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Juliet Underwhelms Odam; The Chronicle is Tickled Pink by Saffron

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Austin's answer to Nepalese cuisine.

Juliet
Juliet
Robert J. Lerma/EATX

The Statesman's Matthew Odam is back on his reviewing horse and visited new Italian eatery Juliet. He found the Barton Springs restaurant's service "sluggish," "bumbling," and "harried." The kitchen's execution fell well below his expectations, with one exception:

tender grilled octopus with fried cuts of crunchy potatoes in a Calabrese-shallot agrodolce and a ruby-centered and well-seasoned beef tenderloin with pancetta-wrapped green beans and enlivening salsa verde.

Ultimately, Odam doesn't find much to love in an otherwise beautiful building.

Across town, The Chronicle’s Rachel Feit celebrates Austin’s cosmopolitan status in her review of Nepalese cafe, Saffron, located in Northwest Hills. Though Feit was mildly concerned about the blurring of genres (The restaurant was most recently occupied by an Indian restaurant, the traces of which linger in dishes like Bombay Brussels.), the "generally solid cuisine" attenuates any "initial awkwardness." While the Indian fare is fine, it was the Nepalese dishes that shine, particularly the momo dumplings and the gobi Manchurian:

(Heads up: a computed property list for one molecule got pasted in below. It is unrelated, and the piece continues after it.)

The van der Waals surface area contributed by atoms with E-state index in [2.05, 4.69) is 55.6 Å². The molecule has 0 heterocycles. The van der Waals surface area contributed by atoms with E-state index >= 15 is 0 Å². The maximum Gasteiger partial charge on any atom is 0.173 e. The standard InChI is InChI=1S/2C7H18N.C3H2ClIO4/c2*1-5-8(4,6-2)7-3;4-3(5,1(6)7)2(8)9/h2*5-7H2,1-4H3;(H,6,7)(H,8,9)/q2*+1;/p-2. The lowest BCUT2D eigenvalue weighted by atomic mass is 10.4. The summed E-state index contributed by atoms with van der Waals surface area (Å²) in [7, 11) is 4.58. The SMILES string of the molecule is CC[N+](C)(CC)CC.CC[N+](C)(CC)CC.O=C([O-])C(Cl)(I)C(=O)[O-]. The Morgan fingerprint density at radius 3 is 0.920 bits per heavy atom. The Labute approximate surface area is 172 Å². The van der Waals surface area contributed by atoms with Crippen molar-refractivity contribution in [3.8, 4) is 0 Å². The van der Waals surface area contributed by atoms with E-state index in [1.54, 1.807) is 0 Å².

These are hybrids that reflect the tastes and cooking techniques of the mountainous country sandwiched between northern India and western China.

THE BLOGS: Mike Sutter hit up Mr. Natural for some timely vegetarian tacos and Forks Up happy hour-ed at Gardner.

— Melanie Haupt

Saffron

3616 Far West Boulevard, , TX 78731 (512) 241-1732 Visit Website

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